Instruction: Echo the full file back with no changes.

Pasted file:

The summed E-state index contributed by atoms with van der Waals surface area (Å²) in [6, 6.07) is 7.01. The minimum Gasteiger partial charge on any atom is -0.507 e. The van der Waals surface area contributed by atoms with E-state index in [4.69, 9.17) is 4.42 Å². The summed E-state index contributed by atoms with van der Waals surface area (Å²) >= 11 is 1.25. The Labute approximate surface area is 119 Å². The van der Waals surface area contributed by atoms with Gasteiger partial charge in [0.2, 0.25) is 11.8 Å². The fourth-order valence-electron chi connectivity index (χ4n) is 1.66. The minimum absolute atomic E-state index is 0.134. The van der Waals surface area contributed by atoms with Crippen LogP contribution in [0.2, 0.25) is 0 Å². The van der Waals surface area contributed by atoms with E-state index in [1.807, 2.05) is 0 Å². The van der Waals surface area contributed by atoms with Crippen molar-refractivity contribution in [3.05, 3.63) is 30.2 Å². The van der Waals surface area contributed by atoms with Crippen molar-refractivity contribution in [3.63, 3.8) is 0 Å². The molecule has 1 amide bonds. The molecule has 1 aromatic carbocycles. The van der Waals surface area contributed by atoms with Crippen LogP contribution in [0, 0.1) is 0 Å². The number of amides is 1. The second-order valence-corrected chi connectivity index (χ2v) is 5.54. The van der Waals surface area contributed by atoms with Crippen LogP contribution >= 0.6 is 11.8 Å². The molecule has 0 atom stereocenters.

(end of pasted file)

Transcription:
The summed E-state index contributed by atoms with van der Waals surface area (Å²) in [6, 6.07) is 7.01. The minimum Gasteiger partial charge on any atom is -0.507 e. The van der Waals surface area contributed by atoms with E-state index in [4.69, 9.17) is 4.42 Å². The summed E-state index contributed by atoms with van der Waals surface area (Å²) >= 11 is 1.25. The Labute approximate surface area is 119 Å². The van der Waals surface area contributed by atoms with Gasteiger partial charge in [0.2, 0.25) is 11.8 Å². The fourth-order valence-electron chi connectivity index (χ4n) is 1.66. The minimum absolute atomic E-state index is 0.134. The van der Waals surface area contributed by atoms with Crippen LogP contribution in [0.2, 0.25) is 0 Å². The van der Waals surface area contributed by atoms with E-state index in [1.807, 2.05) is 0 Å². The van der Waals surface area contributed by atoms with Crippen molar-refractivity contribution in [3.05, 3.63) is 30.2 Å². The van der Waals surface area contributed by atoms with Crippen molar-refractivity contribution in [3.63, 3.8) is 0 Å². The molecule has 1 amide bonds. The molecule has 1 aromatic carbocycles. The van der Waals surface area contributed by atoms with Crippen LogP contribution in [0, 0.1) is 0 Å². The number of amides is 1. The second-order valence-corrected chi connectivity index (χ2v) is 5.54. The van der Waals surface area contributed by atoms with Crippen LogP contribution >= 0.6 is 11.8 Å². The molecule has 0 atom stereocenters.